PARIS (RNS) — Pope Emeritus Benedict XVI, head of the Roman Catholic Church from 2005 to 2013, is being accused of fostering anti-Semitism after publishing a controversial essay in a German-language theological journal.
Both Jewish and Catholic leaders say that the retired pontiff’s essay on Jewish-Catholic relations in the current issue of Communio suggests he harbors anti-Semitic views despite his visits to synagogues and cordial relations with Jews during his papacy.Articles both criticizing and defending the essay have appeared in German, Austrian and Swiss media in recent weeks.
The central point of debate is Benedict’s denial the Catholic Church ever adopted “supersessionism,” the theological belief that God’s covenant through Christ replaced the covenant God made with the Jewish people, and his insistence at the same time that the Christian lens for reading the Hebrew Bible (Old Testament) is the only valid one.
“Whoever describes the role of Judaism like this is building the foundation for a new anti-Semitism on a Christian basis,” said Rabbi Walter Homolka, executive director of the School of Jewish Theology at Potsdam University in Germany.
“Benedict’s suggestion that Christians should teach Jews how to read selected parts of the Hebrew Bible in a Christological way is very problematic,” said the Rev. Christian Rutishauser, head of the Jesuit order in Switzerland and an expert on Jewish-Christian relations.
Benedict pledged at his surprise 2013 resignation that he would remain “hidden from the world” and not get involved in church debates. He wrote his essay as a private text last fall and passed it on to Cardinal Kurt Koch, president of the Pontifical Commission for Religious Relations with the Jews, who read it and convinced him to publish it.
Critics say the recent essay seems to walk back efforts in the past half-century to undo the Catholic Church’s long history of anti-Semitism. After nearly two millennia of hostility, the Catholic Church’s Second Vatican Council (1962-1965) acknowledged Christianity’s close historical ties with Judaism and absolved Jews of the stereotype of being “Christ killers.”
Pope John Paul II further developed this vision, visiting a synagogue, traveling to Israel, calling Jews “our elder brothers in the faith” and declaring that God’s covenant with them was not superseded by the covenant through Christ. Benedict’s essay in Communio, an international theological quarterly he helped found in 1972, seemed to walk some of that back to almost pre-Vatican II views. It has not yet been translated into English.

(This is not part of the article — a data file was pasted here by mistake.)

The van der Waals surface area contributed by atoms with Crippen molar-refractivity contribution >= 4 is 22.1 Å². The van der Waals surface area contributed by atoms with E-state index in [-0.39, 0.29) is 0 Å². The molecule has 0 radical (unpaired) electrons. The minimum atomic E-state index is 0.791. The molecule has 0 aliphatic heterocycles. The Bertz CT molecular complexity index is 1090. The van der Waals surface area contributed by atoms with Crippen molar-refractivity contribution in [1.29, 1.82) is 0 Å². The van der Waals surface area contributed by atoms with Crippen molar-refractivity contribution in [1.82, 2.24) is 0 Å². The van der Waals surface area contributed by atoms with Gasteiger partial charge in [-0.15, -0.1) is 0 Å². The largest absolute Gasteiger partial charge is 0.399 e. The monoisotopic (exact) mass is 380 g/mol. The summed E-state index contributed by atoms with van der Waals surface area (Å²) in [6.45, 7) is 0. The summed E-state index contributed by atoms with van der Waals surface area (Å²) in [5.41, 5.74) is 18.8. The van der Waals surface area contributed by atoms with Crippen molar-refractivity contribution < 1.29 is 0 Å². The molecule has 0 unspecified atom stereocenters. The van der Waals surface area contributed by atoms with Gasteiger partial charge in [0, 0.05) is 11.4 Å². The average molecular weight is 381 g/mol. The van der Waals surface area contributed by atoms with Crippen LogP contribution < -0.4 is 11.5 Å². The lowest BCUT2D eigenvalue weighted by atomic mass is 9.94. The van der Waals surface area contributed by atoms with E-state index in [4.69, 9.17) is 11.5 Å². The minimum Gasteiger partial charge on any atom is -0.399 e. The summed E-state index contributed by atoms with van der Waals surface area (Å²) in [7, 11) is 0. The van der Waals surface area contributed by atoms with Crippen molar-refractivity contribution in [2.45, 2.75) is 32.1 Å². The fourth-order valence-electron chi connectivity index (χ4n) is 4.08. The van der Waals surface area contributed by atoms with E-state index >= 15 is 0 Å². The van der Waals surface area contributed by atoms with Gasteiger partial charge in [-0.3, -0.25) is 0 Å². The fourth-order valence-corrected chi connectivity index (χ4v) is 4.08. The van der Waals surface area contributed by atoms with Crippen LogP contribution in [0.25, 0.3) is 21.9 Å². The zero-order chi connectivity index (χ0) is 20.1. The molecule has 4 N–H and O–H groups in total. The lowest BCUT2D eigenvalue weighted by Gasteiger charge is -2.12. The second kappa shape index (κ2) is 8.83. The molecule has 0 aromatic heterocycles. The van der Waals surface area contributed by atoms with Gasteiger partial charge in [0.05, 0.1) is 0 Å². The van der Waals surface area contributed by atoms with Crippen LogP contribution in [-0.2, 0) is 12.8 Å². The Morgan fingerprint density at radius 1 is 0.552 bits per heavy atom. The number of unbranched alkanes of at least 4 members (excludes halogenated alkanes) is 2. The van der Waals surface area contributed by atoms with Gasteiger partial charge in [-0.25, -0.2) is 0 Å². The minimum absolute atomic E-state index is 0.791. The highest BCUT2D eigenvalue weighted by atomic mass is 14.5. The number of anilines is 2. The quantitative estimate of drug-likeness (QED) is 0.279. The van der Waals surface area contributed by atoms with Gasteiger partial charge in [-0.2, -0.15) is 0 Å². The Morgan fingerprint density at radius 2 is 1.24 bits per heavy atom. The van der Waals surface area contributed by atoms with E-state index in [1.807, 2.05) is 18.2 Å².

In the essay, Benedict notes that the term supersessionism – a sensitive issue for Jews who reject this view as Christian arrogance – was not listed in leading Christian theological lexicons. Building on this point, he argues that Christianity had never seen itself as completely overtaking Judaism, but just as replacing some Jewish rituals such as animal sacrifice with the Eucharist.
Vienna Chief Rabbi Arie Folger called this argument “an ahistoric revisionism that ignores the real suffering inflicted on Jews for centuries because of the doctrine of (the Church as) ‘the true Israel.'”
Telling Jews how to read the Hebrew Bible in a Christian way seemed to suggest that Christians should revive efforts to convert them, Folger wrote in the Jüdische Allgemeine, the weekly newspaper of the Central Council of Jews in Germany.
Benedict interpreted the expulsion of the Jews from Jerusalem in the second century A.D. as part of a divine plan, but stated that the modern state of Israel did not have a religious significance for Judaism. Folger called this view “dishonest and dubious.”
An association of Christian-Jewish dialogue groups said Benedict’s essay undermines Vatican teaching since the 1960s and even contradicts declarations he had made as pope.
“The future of Christian-Jewish dialogue could falter in the face of this thoroughly critical questioning of its theological foundations,” the German Coordinating Council of Societies for Christian-Jewish Cooperation said in a statement.
Some Catholic theologians have come to Benedict’s defense. Bochum University theologian Thomas Söding said the essay was “not an irritation, but an inspiration for Jewish-Christian dialogue.”
Likewise, Vienna University theologian Jan-Heiner Tück said the essay aimed not to roll back some Catholic positions but to further dialogue between the two religious traditions. Tück said that Benedict’s essay left open the difficult question of what role in salvation Catholicism saw for Judaism since it viewed the Jewish covenant with God as unbroken but the Christian covenant as the true bond. A Vatican document in 2015 said both covenants were paths to salvation, but how this worked was “an unfathomable divine mystery.”
“That should have been made clearer,” Tück said. Benedict was not trying to roll back progress in Christian-Jewish dialogue, he said, “but maybe there’s a certain gap in the description of the positive meaning of Judaism for salvation.”
Critics said Benedict’s essay could help explain why he rewrote the Latin text of the Good Friday prayer for the Jews in 2008. Until the late 1950s, the prayer had worshippers praying that the “perfidious Jews” would open their hearts and accept Jesus as their Lord. The revised 1970 prayer was softened, simply saying the Jews should grow in their love for God.
But in 2008, Benedict changed the wording so that Catholics would pray “that our God and Lord may illuminate their hearts, that they acknowledge Jesus Christ is the Savior of all men.”
“Ten years ago, Joseph Ratzinger rewrote the Good Friday prayer in its Latin form, which was widely viewed as giving approval to evangelize Jews,” said Homolka, referring to Benedict by his birth name. He said the new essay is “the theological key” to understanding that change.